50 Years Later, Leonard Olson’s Imprint Endures

How one man’s vision planted seed for the Southwest Michigan wine trail

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Gunnar Olson (left) with his late father, Leonard Olson. (Photo courtesy of Gunnar Olson)

If there’s one thing Fenn Valley Vineyards owner Doug Welsch will always remember about the late Leonard Olson, founder of Tabor Hill Winery, it’s his philosophy about selling wine.

“‘You are selling a good time,’” Welsch recalls Olson telling him. “‘When (customers) buy a bottle of wine, whether it’s in your winery or on the shelf, and they take it home and they open it at their dinner table, they have turned an ordinary dinner into a good time.’”

It’s been 50 years since Tabor Hill in Buchanan became the first licensed winery in the state post-Prohibition, and six since Olson’s passing at age 73, but his influence on the Michigan wine industry is still felt.

Leonard Olson in the early days of his wine career. (Photo courtesy of Gunnar Olson)

Olson grew up in Chicago’s South Shore neighborhood and played football at the University of Illinois at Urbana-Champaign before working as a salesperson in the steel industry. His sales route took him through Southwest Michigan, where he eventually switched career paths. In the late 1960s, he and a business partner planted vinifera and hybrid grapes, including Vidal Blanc and Baco Noir, from which they crafted European-style wines. Olson sold Tabor Hill’s first bottle in 1971.

“The concept of just focusing on European, small-quantity, handcrafted wines was totally new to this area,” Welsch says, noting that the few other local wineries at the time predominantly made wine from American Concord and Niagara grapes.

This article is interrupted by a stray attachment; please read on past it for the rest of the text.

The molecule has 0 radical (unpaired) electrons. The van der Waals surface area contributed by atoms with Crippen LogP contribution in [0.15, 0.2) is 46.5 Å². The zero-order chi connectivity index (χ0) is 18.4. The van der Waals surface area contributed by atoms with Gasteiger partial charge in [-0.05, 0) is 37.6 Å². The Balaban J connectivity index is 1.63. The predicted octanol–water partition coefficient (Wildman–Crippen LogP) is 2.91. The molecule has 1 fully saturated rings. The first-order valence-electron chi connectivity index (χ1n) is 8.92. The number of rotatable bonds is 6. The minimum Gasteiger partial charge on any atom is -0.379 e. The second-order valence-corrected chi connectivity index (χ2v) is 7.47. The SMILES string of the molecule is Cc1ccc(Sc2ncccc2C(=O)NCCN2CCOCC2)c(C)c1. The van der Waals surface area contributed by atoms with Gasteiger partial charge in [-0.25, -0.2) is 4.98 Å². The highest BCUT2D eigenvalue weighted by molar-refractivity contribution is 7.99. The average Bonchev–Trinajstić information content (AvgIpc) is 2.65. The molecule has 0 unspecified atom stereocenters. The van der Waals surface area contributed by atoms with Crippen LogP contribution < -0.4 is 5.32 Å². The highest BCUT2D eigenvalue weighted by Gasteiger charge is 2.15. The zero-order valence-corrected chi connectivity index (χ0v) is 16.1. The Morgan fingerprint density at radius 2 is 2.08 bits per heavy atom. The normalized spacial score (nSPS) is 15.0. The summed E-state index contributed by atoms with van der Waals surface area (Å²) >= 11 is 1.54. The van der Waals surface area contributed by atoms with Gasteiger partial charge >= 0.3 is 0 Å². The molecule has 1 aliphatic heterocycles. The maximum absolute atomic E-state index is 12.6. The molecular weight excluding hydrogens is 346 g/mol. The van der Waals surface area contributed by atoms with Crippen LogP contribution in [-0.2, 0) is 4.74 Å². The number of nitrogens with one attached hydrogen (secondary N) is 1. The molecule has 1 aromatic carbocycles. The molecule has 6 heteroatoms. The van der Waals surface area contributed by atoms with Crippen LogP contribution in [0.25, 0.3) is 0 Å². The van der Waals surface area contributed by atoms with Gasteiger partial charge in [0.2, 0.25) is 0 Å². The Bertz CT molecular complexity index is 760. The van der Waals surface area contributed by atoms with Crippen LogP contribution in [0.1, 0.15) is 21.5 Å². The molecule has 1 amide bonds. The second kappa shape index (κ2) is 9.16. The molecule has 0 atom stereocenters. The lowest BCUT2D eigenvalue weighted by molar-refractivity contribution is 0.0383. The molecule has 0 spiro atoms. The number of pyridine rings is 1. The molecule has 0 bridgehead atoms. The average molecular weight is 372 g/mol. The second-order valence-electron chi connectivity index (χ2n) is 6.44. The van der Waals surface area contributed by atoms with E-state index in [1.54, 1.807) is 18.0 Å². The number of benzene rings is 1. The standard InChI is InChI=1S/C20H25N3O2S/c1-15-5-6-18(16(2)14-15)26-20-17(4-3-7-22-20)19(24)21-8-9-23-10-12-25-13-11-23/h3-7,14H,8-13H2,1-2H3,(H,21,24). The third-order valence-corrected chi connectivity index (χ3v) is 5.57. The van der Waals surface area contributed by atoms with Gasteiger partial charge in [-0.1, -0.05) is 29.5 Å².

Olson turned out to be a trendsetter.

“We modeled our winery after them,” says Welsch, who established Fennville-based Fenn Valley Vineyards with his dad, William, in 1973. “Everybody pretty much modeled their winery after Tabor Hill.

“The fact that we started out with all French hybrids was an inspiration on the part of Len Olson and Tabor Hill.”

As a winemaker, Olson wasn’t formally trained, but he did travel to Germany in the early 1970s and learn from some of the greats there. He proved himself a talented vintner. One of his wines — Tabor Hill’s Vidal Blanc Demi-Sec — was even served at the White House during Gerald Ford’s presidency.

Leonard Olson in the vineyards in 2012. (Photo courtesy of Gunnar Olson)

At Tabor Hill, Olson set the stage for a new era of Michigan winemaking, but the Buchanan business was only the first of his many ventures. After the financial crisis of the late 1970s knocked him down, he partnered with Dave Upton before ultimately selling Upton his remaining share of Tabor Hill in 1982. Over the years, Olson bought and operated other wineries — as well as a brewery — in Southwest Michigan and elsewhere, not all of them successful. Still, his outlook was indomitably sunny, Welsch says.

“The man had an uncanny ability to always look on the bright side of everything, and that was a wonderful thing about him,” Welsch says. “Nothing was impossible to Len Olson. Nothing.”

Near the turn of the century, Olson moved to Louisville, Ky., and started a winery there. He also helped found the Kentucky Grape and Wine Council.

“Basically, he started the wine industry down there, too,” says his son Gunnar.

In 2008, Olson moved back to Southwest Michigan, where he opened Baroda Founders Wine Cellar in 2009 and its offshoot tasting room in St. Joseph in 2013. While he worked in Baroda, Olson lived out his philosophy of “selling a good time.”

“He was a lot of fun,” says Glen Greiffendorf, winemaker at 12 Corners Vineyards in Benton Harbor, who met Olson shortly after he opened Baroda Founders Wine Cellar. “At his winery in the evenings on Fridays and Saturdays, he’d stay open late — way later than other wineries — and it was more like a bar, and he was the bartender. He was always very friendly and just the ultimate host.”

While he knew how to have a good time, Olson took his craft seriously and helped establish Southwest Michigan as the winemaking hub it is today — an outcome he predicted early on.

“He was a visionary,” says his son, who now runs Baroda Founders Wine Cellar. “When I was a kid, … he would always talk about someday there would be 30 or 40 wineries up and down our coast. And kind of funny, just in our trail alone, now there’s (close to 20) of them. And there’s a hundred wineries in Michigan now. So he could actually see that coming.”

 

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